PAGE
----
Deborah Copaken Kogan’s “My So-Called ‘Post-Feminist’ Life in Arts and Letters” in The Nation
I remember sitting in my Craft of Memoir course in college, listening to a zealous-eyed classmate give a book report (is it possible we had book reports in college?). She was presenting a memoir by a female war photographer who’d amassed some crazy intense stories from all over the globe; ie, in the line of duty, she’d been raped multiple times, a fact by which the classmate presenter seemed particularly impressed. The memoir sounded interesting, a lot better than most being presented, but when my classmate shared the title I was immediately turned off. Shutterbabe? What the hell was that?
So it turns out that there was a reason for the vapid title and that the author shared my distaste. In this piece in The Nation, Deborah Copaken Kogan takes up arms with the pervasive sexism inherent in the literary/arts establishment by chronicling her own career, even though “I’ve been warned not to do this. It’s career suicide, colleagues tell me, to speak out against the literary establishment; they’ll smear you.”
Kogan’s career is like a cross between a female Wes Anderson character and a primer for Sexism in the Arts 101. This lady has been a war photographer, television producer, best-selling memoirist, rape survivor, traveler, mother and novelist. Kogan chronicles how, throughout all these incarnations, she has been told to keep quiet, to compromise some core part of her voice and self. The result:
I consider throwing in the towel. The lack of respectful coverage, the slut-shaming and name-calling, all the girly book covers and not-my-titles despite high literary aspirations, has worn me down, made me question everything: my abilities, my future, my life. This is what sexism does best: it makes you feel crazy for desiring parity and hopeless about ever achieving it.
If Kogan comes across as having a chip on her shoulder, I suppose it’s for good reason. Of course the piece is only one perspective; of course Kogan has still chosen to participate in the system she criticizes; of course the critique she offers has become fashionable in and of itself. This is not an easy essay and I think that makes it all the more important to read. Kogan’s level of what-the-fuck-age inspires her to finally speak up despite the threat of backlash from the powers that be that she’s been warned of her whole career. And I’m glad she does; for us younger females struggling with the same issues, the same roadblocks and the same feelings, Kogan’s piece makes us feel less alone.- Lauren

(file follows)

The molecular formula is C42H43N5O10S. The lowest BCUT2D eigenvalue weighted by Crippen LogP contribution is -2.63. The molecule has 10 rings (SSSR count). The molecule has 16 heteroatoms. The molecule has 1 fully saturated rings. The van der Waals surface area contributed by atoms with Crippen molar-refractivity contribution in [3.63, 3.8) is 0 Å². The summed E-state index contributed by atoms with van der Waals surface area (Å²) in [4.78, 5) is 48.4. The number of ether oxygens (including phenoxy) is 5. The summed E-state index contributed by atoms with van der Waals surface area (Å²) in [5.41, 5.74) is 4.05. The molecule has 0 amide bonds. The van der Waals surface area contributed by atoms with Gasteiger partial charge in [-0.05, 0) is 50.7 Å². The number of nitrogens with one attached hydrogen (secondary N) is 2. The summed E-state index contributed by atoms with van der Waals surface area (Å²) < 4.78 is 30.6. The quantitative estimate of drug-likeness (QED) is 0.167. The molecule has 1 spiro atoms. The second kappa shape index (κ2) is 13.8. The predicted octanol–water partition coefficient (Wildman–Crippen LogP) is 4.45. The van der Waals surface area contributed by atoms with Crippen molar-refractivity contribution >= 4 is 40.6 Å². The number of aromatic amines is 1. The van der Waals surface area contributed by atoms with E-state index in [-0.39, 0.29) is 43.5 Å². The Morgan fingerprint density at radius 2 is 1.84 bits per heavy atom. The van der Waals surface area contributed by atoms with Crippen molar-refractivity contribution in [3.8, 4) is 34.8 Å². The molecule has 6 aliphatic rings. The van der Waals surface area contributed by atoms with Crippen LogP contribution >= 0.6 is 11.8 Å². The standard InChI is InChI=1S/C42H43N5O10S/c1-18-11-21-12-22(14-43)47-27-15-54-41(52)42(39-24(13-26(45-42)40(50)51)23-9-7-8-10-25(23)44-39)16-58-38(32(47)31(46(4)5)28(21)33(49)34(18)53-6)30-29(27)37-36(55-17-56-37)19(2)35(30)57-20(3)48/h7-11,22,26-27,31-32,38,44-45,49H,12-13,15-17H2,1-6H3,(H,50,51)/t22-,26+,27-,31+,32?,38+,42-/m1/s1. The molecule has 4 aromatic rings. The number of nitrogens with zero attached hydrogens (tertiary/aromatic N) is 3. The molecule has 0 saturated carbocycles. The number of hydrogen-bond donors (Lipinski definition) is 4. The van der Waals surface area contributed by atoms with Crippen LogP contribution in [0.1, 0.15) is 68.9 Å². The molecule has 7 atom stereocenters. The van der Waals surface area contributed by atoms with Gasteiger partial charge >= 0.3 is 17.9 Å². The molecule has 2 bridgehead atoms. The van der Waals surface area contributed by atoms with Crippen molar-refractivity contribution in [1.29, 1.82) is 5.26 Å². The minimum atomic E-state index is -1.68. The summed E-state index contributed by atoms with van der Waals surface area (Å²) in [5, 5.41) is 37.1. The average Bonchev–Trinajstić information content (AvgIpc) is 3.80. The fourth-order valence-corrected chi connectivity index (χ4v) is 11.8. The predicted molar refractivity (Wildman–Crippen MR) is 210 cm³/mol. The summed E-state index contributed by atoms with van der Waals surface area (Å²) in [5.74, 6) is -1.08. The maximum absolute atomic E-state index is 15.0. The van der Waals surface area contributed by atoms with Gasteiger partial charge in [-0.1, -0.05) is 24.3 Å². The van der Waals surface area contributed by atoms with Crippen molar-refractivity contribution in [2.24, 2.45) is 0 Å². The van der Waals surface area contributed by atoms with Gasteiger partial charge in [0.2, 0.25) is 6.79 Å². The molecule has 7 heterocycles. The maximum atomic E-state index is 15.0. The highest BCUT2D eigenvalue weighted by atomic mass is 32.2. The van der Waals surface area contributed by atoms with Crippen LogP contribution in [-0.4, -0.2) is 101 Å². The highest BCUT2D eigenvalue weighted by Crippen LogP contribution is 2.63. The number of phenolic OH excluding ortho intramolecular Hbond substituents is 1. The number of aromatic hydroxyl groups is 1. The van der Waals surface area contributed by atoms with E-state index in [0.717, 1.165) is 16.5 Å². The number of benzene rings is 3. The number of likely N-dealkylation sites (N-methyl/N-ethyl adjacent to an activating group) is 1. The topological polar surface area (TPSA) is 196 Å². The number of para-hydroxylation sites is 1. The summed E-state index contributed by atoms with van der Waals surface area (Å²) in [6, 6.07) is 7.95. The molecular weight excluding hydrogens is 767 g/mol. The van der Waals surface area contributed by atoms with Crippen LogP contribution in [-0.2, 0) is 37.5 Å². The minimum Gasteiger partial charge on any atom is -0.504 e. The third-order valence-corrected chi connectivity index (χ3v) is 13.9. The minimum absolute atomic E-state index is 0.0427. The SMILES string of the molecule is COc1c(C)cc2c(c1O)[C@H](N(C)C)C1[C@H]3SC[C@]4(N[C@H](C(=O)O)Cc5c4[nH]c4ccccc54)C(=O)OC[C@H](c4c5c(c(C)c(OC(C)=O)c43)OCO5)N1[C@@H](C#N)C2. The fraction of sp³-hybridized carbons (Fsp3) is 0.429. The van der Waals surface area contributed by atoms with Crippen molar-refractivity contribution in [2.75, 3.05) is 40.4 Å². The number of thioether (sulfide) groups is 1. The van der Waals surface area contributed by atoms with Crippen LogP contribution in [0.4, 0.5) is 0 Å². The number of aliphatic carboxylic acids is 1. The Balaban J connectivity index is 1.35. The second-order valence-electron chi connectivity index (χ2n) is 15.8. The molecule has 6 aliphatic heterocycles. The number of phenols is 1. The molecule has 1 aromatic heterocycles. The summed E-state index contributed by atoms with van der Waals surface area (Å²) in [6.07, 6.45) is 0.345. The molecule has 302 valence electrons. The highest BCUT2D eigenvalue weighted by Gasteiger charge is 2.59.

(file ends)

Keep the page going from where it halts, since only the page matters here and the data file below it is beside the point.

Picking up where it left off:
Susan Faludi’s “Death of a Revolutionary” for The New Yorker
Before reading Susan Faludi’s epic profile of Shulamith Firestone and the movement she led, I had only the vaguest idea of who Firestone was. In this, I was like much of my generation–and apparently, much of Firestone’s generation as well. Even as they were radically challenging the status quo of both the dominant culture and the protest movements of the New Left, Firestone and the radical feminists had only fuzzy and haphazard notions of their predecessors. Barbara Mehrhof, who went with Firestone to the D.C. home of Alice Paul (the author of the original Equal Rights Amendment) recounted Paul pointing to a series of oil portraits of “formidable-looking women” and demanding the radical feminists identify them. They couldn’t. “How,” Mehrhof asked, “can we pass the torch when we don’t even know who we are?”
This question, fundamental and tragic, is at the heart of Faludi’s piece. Firestone’s struggle to free herself of the bounds of her Orthodox family and oppressive father; the radical feminists’ struggle for identity outside of the traditional and hierarchical class, family, and cultural structures; and the schizophrenia, literal and metaphorical, that both the woman and the movement suffered as a result of their unmoorings. The brilliance of Faludi’s work here is how it conveys the tragedy of that schizophrenia–in particular the paranoid “trashing” that destroyed radical feminist “sisters”–without ever losing respect for the radical feminist movement, and without diminishing the necessity of its struggles. It still amazes me how much we, women of my generation, take our rights for granted; Faludi references restaurants that refused to serve “unescorted” women, and quotes an early radical feminist saying, “that women would choose to get together to talk about their lives without any males present was radical…It freaked people out.” The queasy, dismissive attitude so many modern women take towards feminism forgets that there was a time when women would get up to speak about women’s rights only to face shouts of “Fuck her down a dark alley!” In this complacency, it is also easy to forget about the many contemporary assaults to the rights established by second-wave feminists.
But more than a picture of a movement, Faludi’s piece is a nuanced, heartbreaking portrait of a woman who, after inspiring a generation of women to search for themselves outside of the confining traditional roles reserved for them, wound up dying alone and isolated and receiving a traditional Orthodox burial. The second-wave “sisterhood,” once radical, gave Shulamith Firestone the community she’d never found in family; destroyed her; rebuilt her; and then slowly trickled away, leaving her again to her unmaking. Faludi’s is a story, personal and political, which should drive a small spur of guilt and compassion into the hearts of modern women, and make them reconsider their own troubled sisterhoods. —Sarah